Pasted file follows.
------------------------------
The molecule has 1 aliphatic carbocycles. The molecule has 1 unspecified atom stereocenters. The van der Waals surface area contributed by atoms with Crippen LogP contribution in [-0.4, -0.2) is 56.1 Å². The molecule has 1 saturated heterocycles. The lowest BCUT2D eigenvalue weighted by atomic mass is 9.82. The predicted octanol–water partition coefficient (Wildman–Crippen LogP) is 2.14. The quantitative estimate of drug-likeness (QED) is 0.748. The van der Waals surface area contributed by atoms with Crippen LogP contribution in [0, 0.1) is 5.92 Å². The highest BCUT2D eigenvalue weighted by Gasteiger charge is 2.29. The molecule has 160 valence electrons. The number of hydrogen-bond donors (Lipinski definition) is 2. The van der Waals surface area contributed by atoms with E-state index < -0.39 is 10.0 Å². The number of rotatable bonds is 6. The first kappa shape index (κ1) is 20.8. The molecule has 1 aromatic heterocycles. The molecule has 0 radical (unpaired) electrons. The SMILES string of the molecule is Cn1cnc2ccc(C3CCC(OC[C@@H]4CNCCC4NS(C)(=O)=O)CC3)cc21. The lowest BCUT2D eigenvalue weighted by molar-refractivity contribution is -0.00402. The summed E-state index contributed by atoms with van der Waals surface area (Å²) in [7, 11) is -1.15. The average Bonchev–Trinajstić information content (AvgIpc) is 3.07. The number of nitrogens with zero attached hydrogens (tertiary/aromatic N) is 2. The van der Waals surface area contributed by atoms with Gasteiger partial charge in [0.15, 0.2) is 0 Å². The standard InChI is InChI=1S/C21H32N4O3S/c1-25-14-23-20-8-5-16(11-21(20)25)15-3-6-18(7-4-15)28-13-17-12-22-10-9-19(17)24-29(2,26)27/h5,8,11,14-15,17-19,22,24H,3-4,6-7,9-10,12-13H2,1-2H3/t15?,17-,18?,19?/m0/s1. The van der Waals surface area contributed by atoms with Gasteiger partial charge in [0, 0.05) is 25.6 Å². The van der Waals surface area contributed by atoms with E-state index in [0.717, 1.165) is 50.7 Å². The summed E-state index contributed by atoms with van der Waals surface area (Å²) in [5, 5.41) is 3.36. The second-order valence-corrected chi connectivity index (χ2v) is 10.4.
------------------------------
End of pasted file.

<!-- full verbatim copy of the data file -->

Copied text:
The molecule has 1 aliphatic carbocycles. The molecule has 1 unspecified atom stereocenters. The van der Waals surface area contributed by atoms with Crippen LogP contribution in [-0.4, -0.2) is 56.1 Å². The molecule has 1 saturated heterocycles. The lowest BCUT2D eigenvalue weighted by atomic mass is 9.82. The predicted octanol–water partition coefficient (Wildman–Crippen LogP) is 2.14. The quantitative estimate of drug-likeness (QED) is 0.748. The van der Waals surface area contributed by atoms with Crippen LogP contribution in [0, 0.1) is 5.92 Å². The highest BCUT2D eigenvalue weighted by Gasteiger charge is 2.29. The molecule has 160 valence electrons. The number of hydrogen-bond donors (Lipinski definition) is 2. The van der Waals surface area contributed by atoms with E-state index < -0.39 is 10.0 Å². The number of rotatable bonds is 6. The first kappa shape index (κ1) is 20.8. The molecule has 1 aromatic heterocycles. The molecule has 0 radical (unpaired) electrons. The SMILES string of the molecule is Cn1cnc2ccc(C3CCC(OC[C@@H]4CNCCC4NS(C)(=O)=O)CC3)cc21. The lowest BCUT2D eigenvalue weighted by molar-refractivity contribution is -0.00402. The summed E-state index contributed by atoms with van der Waals surface area (Å²) in [7, 11) is -1.15. The average Bonchev–Trinajstić information content (AvgIpc) is 3.07. The number of nitrogens with zero attached hydrogens (tertiary/aromatic N) is 2. The van der Waals surface area contributed by atoms with Gasteiger partial charge in [0.15, 0.2) is 0 Å². The standard InChI is InChI=1S/C21H32N4O3S/c1-25-14-23-20-8-5-16(11-21(20)25)15-3-6-18(7-4-15)28-13-17-12-22-10-9-19(17)24-29(2,26)27/h5,8,11,14-15,17-19,22,24H,3-4,6-7,9-10,12-13H2,1-2H3/t15?,17-,18?,19?/m0/s1. The van der Waals surface area contributed by atoms with Gasteiger partial charge in [0, 0.05) is 25.6 Å². The van der Waals surface area contributed by atoms with E-state index in [0.717, 1.165) is 50.7 Å². The summed E-state index contributed by atoms with van der Waals surface area (Å²) in [5, 5.41) is 3.36. The second-order valence-corrected chi connectivity index (χ2v) is 10.4.